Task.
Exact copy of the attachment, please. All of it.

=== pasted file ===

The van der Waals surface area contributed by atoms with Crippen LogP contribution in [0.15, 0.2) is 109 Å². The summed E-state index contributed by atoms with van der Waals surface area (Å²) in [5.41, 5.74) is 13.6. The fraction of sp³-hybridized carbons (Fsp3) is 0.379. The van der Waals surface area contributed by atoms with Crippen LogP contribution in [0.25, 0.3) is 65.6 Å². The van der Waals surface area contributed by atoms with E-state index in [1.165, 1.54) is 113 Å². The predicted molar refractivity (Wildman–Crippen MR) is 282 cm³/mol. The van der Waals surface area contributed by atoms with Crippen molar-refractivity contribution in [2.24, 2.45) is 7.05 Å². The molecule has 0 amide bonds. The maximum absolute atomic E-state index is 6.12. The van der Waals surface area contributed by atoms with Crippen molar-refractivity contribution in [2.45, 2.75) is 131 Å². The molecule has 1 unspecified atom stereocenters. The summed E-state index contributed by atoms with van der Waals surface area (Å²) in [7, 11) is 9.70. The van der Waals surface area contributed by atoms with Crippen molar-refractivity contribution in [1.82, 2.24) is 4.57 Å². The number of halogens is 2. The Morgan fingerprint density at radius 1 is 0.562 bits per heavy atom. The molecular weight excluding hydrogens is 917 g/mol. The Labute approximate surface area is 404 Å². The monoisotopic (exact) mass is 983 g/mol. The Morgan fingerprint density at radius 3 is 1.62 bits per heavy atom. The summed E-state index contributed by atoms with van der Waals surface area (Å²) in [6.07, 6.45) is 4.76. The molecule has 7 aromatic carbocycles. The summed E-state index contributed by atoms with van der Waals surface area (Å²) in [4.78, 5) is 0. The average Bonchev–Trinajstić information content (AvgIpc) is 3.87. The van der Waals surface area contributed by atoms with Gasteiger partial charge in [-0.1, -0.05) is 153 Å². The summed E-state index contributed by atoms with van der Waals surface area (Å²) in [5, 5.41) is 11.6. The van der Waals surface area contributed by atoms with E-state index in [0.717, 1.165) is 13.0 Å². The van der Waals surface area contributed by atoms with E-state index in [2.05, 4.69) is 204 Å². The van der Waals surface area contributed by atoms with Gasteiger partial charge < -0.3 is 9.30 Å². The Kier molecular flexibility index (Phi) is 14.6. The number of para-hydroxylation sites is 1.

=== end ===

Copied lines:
The van der Waals surface area contributed by atoms with Crippen LogP contribution in [0.15, 0.2) is 109 Å². The summed E-state index contributed by atoms with van der Waals surface area (Å²) in [5.41, 5.74) is 13.6. The fraction of sp³-hybridized carbons (Fsp3) is 0.379. The van der Waals surface area contributed by atoms with Crippen LogP contribution in [0.25, 0.3) is 65.6 Å². The van der Waals surface area contributed by atoms with E-state index in [1.165, 1.54) is 113 Å². The predicted molar refractivity (Wildman–Crippen MR) is 282 cm³/mol. The van der Waals surface area contributed by atoms with Crippen molar-refractivity contribution in [2.24, 2.45) is 7.05 Å². The molecule has 0 amide bonds. The maximum absolute atomic E-state index is 6.12. The van der Waals surface area contributed by atoms with Crippen molar-refractivity contribution in [2.45, 2.75) is 131 Å². The molecule has 1 unspecified atom stereocenters. The summed E-state index contributed by atoms with van der Waals surface area (Å²) in [7, 11) is 9.70. The van der Waals surface area contributed by atoms with Crippen molar-refractivity contribution in [1.82, 2.24) is 4.57 Å². The number of halogens is 2. The Morgan fingerprint density at radius 1 is 0.562 bits per heavy atom. The molecular weight excluding hydrogens is 917 g/mol. The Labute approximate surface area is 404 Å². The monoisotopic (exact) mass is 983 g/mol. The Morgan fingerprint density at radius 3 is 1.62 bits per heavy atom. The summed E-state index contributed by atoms with van der Waals surface area (Å²) in [6.07, 6.45) is 4.76. The molecule has 7 aromatic carbocycles. The summed E-state index contributed by atoms with van der Waals surface area (Å²) in [4.78, 5) is 0. The average Bonchev–Trinajstić information content (AvgIpc) is 3.87. The van der Waals surface area contributed by atoms with Gasteiger partial charge in [-0.1, -0.05) is 153 Å². The summed E-state index contributed by atoms with van der Waals surface area (Å²) in [5, 5.41) is 11.6. The van der Waals surface area contributed by atoms with E-state index in [0.717, 1.165) is 13.0 Å². The van der Waals surface area contributed by atoms with E-state index in [2.05, 4.69) is 204 Å². The van der Waals surface area contributed by atoms with Gasteiger partial charge < -0.3 is 9.30 Å². The Kier molecular flexibility index (Phi) is 14.6. The number of para-hydroxylation sites is 1.